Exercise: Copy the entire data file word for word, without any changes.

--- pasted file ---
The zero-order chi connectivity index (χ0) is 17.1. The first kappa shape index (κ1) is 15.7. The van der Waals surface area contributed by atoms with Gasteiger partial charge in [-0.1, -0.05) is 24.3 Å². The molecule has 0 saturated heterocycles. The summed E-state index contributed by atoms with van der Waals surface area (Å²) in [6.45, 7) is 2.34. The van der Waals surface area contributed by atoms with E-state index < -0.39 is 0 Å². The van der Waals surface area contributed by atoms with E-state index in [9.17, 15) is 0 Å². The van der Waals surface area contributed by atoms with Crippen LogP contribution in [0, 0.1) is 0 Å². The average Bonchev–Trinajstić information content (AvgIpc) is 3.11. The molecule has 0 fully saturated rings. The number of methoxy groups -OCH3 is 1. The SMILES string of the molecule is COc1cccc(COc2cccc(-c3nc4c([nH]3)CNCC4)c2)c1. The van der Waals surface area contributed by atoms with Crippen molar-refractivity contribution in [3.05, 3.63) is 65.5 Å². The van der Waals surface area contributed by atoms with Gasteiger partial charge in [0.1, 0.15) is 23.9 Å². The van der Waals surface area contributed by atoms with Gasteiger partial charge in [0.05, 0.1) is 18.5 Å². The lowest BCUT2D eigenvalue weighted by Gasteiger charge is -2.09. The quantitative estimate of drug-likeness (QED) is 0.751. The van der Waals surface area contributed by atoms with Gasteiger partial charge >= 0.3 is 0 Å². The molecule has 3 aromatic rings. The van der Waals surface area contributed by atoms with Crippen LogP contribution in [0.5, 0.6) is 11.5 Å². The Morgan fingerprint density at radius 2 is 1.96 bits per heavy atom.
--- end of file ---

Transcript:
The zero-order chi connectivity index (χ0) is 17.1. The first kappa shape index (κ1) is 15.7. The van der Waals surface area contributed by atoms with Gasteiger partial charge in [-0.1, -0.05) is 24.3 Å². The molecule has 0 saturated heterocycles. The summed E-state index contributed by atoms with van der Waals surface area (Å²) in [6.45, 7) is 2.34. The van der Waals surface area contributed by atoms with E-state index < -0.39 is 0 Å². The van der Waals surface area contributed by atoms with E-state index in [9.17, 15) is 0 Å². The van der Waals surface area contributed by atoms with Crippen LogP contribution in [0, 0.1) is 0 Å². The average Bonchev–Trinajstić information content (AvgIpc) is 3.11. The molecule has 0 fully saturated rings. The number of methoxy groups -OCH3 is 1. The SMILES string of the molecule is COc1cccc(COc2cccc(-c3nc4c([nH]3)CNCC4)c2)c1. The van der Waals surface area contributed by atoms with Crippen molar-refractivity contribution in [3.05, 3.63) is 65.5 Å². The van der Waals surface area contributed by atoms with Gasteiger partial charge in [0.1, 0.15) is 23.9 Å². The van der Waals surface area contributed by atoms with Gasteiger partial charge in [0.05, 0.1) is 18.5 Å². The lowest BCUT2D eigenvalue weighted by Gasteiger charge is -2.09. The quantitative estimate of drug-likeness (QED) is 0.751. The van der Waals surface area contributed by atoms with Gasteiger partial charge >= 0.3 is 0 Å². The molecule has 3 aromatic rings. The van der Waals surface area contributed by atoms with Crippen LogP contribution in [0.5, 0.6) is 11.5 Å². The Morgan fingerprint density at radius 2 is 1.96 bits per heavy atom.